Because of that, Haskell said, the state is nowhere near its goal, currently hovering at 17% reduction in emissions.

Haskell argues that the Transportation and Climate Initiative puts those who benefit from carbon emissions on the hook to foot the bill. The senator also referred to the Regional Greenhouse Gas Initiative as proof that the state can launch a cap-and-invest program. Nearly a dozen states participate in that initiative, which has generated more than $4 billion.

Shortly before the Rhode Island Senate passed its attempt to ratify the Transportation and Climate Initiative, Connecticut Gov. Ned Lamont said he will not be including it in his budget proposal.


The lone representative for Massachusetts, Newton City Councilor Emily Norton provided a local government perspective on the Transportation and Climate Initiative.

Norton said that local governments make decisions that affect our daily lives, including policies on schools, roads, etc. However, local governments in Massachusetts have a funding hurdle to clear. Specifically, local governments in the state cannot levy taxes like a local fuel tax. Consequently, creating a funding mechanism for local governments can be difficult.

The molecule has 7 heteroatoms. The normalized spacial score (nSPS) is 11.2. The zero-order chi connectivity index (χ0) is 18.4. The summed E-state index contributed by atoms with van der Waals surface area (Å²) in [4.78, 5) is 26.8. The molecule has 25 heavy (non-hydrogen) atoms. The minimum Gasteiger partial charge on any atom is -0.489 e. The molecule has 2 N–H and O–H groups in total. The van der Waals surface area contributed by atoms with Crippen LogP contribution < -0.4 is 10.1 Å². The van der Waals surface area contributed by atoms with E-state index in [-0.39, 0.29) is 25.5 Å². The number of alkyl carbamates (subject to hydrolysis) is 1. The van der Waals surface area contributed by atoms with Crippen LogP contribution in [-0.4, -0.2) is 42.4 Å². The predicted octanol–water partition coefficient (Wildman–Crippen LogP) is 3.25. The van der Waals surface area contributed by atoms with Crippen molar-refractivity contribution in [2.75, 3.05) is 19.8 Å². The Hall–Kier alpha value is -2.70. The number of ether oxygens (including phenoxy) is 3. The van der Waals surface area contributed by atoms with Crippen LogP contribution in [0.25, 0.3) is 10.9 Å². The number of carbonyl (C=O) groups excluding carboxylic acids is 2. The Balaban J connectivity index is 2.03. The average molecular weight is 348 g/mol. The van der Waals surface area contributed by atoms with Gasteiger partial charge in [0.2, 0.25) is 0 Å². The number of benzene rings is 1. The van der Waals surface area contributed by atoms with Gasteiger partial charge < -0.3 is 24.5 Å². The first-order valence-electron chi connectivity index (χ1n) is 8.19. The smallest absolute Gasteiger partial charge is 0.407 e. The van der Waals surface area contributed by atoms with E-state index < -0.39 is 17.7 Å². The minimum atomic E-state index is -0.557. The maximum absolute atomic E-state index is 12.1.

Furthermore, broad state authority prevents cities from enforcing gas utilities to fix a leak on their roads, Norton said. With those obstacles in mind, the Transportation and Climate Initiative can provide funding that local governments could otherwise not obtain.

Unlike Connecticut and Rhode Island, Massachusetts does not need legislative approval to implement the Transportation and Climate Initiative.

The Global Warming Solutions Act of 2008 allows the state to reach emissions standards by permitting the state Department of Environmental Protection to “promulgate rules and regulations” that will effectuate those goals.

The Transportation and Climate Initiative requires at least three jurisdictions to ratify the program before it can go into effect. Although Massachusetts can pull that trigger whenever it wants, it still has to wait for Connecticut and Rhode Island to sign the initiative into law. Despite a Democrat majority in the general assembly and governor’s office, that has proven to be an uphill battle. LL